When Julien Petillon wanted to see how long a salt marsh-dwelling wolf spider could survive underwater, he did the logical thing — he submerged them, and waited until they died.
Spiders are known for their resilience to being underwater, so it was no surprise to him that the dozens of Arctosa Fulvolineata in the experiment took almost 24 hours to grow still. What did surprise him is the dead-still spiders then came back to life.
As they lay drying in Petillion's laboratory at the University of Rennes in France, something odd happened: the 'dead' spiders began to twitch. First one small movement, then another — before long the salt marsh spiders were skittering about as though nothing had happened.
"It was really a surprise," Petillon said. "We did not suspect the spiders could go into a coma."
But that's exactly what happened. In a paper published today in the journal Biology Letters, Petillion and a team of researchers report that A. Fulvolineata can survive up to 40 hours underwater by slipping into a brief suspended animation, switching its metabolism from aerobic to anaerobic when oxygen is in short supply.
Only a few A. Fulvolineata survived that long, but almost all withstood 16 hours of immersion without a scratch. Their close marsh-dwelling cousins Pardosa purbeckensis and the forest-living Pardosa lugubris didn't fare nearly as well, and showed no signs that they could come back from an unresponsive state.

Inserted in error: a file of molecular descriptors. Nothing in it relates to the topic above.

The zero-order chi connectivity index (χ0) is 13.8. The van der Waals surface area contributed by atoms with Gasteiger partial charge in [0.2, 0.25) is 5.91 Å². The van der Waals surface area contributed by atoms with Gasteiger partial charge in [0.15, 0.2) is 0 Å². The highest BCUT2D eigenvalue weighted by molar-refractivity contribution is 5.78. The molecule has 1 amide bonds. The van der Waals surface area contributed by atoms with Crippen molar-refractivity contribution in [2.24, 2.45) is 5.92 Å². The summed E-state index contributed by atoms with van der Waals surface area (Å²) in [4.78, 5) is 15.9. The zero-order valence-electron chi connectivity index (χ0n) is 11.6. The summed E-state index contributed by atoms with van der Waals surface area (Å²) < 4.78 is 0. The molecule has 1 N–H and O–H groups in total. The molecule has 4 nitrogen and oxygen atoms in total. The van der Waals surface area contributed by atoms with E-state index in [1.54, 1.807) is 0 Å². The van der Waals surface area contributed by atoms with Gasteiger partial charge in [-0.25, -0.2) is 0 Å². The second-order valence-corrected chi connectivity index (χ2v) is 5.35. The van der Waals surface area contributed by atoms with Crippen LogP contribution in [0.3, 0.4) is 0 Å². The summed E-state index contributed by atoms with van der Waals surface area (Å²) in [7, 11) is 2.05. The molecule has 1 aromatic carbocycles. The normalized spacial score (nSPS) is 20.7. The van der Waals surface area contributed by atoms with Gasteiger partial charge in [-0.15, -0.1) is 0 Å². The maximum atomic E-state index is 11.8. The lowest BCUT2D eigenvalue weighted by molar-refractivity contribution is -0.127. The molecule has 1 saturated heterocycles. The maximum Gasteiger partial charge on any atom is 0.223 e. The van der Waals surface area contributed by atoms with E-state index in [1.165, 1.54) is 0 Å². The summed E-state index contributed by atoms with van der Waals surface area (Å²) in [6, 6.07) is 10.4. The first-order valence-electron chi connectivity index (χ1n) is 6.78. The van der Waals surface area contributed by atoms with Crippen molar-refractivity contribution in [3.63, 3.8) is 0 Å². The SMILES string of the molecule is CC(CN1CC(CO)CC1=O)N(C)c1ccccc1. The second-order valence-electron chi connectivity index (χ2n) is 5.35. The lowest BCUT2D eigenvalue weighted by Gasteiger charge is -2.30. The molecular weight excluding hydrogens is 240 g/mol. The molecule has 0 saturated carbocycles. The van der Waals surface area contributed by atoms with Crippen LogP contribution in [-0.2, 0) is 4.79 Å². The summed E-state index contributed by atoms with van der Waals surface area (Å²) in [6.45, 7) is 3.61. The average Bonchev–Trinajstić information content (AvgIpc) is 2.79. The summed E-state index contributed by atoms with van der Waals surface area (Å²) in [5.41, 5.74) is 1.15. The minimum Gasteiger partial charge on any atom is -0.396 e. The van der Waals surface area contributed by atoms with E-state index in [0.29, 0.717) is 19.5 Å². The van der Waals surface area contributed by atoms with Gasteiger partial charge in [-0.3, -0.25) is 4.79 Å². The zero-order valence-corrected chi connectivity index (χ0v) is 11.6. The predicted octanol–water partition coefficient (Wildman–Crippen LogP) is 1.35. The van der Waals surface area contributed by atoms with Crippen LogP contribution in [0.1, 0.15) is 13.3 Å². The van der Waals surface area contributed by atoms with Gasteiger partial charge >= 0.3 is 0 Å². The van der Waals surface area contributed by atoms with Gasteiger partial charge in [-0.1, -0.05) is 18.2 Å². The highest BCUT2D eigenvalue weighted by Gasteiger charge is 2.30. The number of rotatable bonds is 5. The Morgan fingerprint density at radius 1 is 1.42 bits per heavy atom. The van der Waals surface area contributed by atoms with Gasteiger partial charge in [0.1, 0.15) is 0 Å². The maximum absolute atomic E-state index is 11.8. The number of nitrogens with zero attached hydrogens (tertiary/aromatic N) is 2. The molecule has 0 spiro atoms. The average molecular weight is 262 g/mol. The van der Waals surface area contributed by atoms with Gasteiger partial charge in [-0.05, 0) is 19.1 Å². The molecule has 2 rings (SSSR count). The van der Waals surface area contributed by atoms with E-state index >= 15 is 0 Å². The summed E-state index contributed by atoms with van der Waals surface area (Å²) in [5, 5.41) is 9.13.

"Many species of spider live in submerged habitats," Petillon said. "Most avoid flooding by climbing up in vegetation. A. Fulvolineata is the first we've seen that withstands flooding like this."
Petillon believes the 16-hours sweet spot of survival is no accident. In the salt marshes of northwestern France where A. Fulvolineata lives, flooding from high tide usually only lasts 8 hours or so. But on rare occasions marshes won't drain for two consecutive tidal cycles.
"I would not be surprised to see this in many other species," Todd Blackledge of the University of Akron in Ohio said. "A large number of spiders are ground-dwelling, and would be faced with similar challenges."
Spiders have used silk throughout their 400 million-year history, and many scientists suspect it first arose as a defense against water. By spinning a waterproof wall over the entrance to their burrows or dens, the animals could ride out floods and heavy rains. Modern spiders still exhibit this behavior too, using silken 'diving bells' to patrol lake bottoms, and to build homes in the crevices of coral reefs.
The wolf spiders Petillon and his team studied don't build webs, and spend very little time using their silk, which may account for their strange talent in dealing with regular inundation.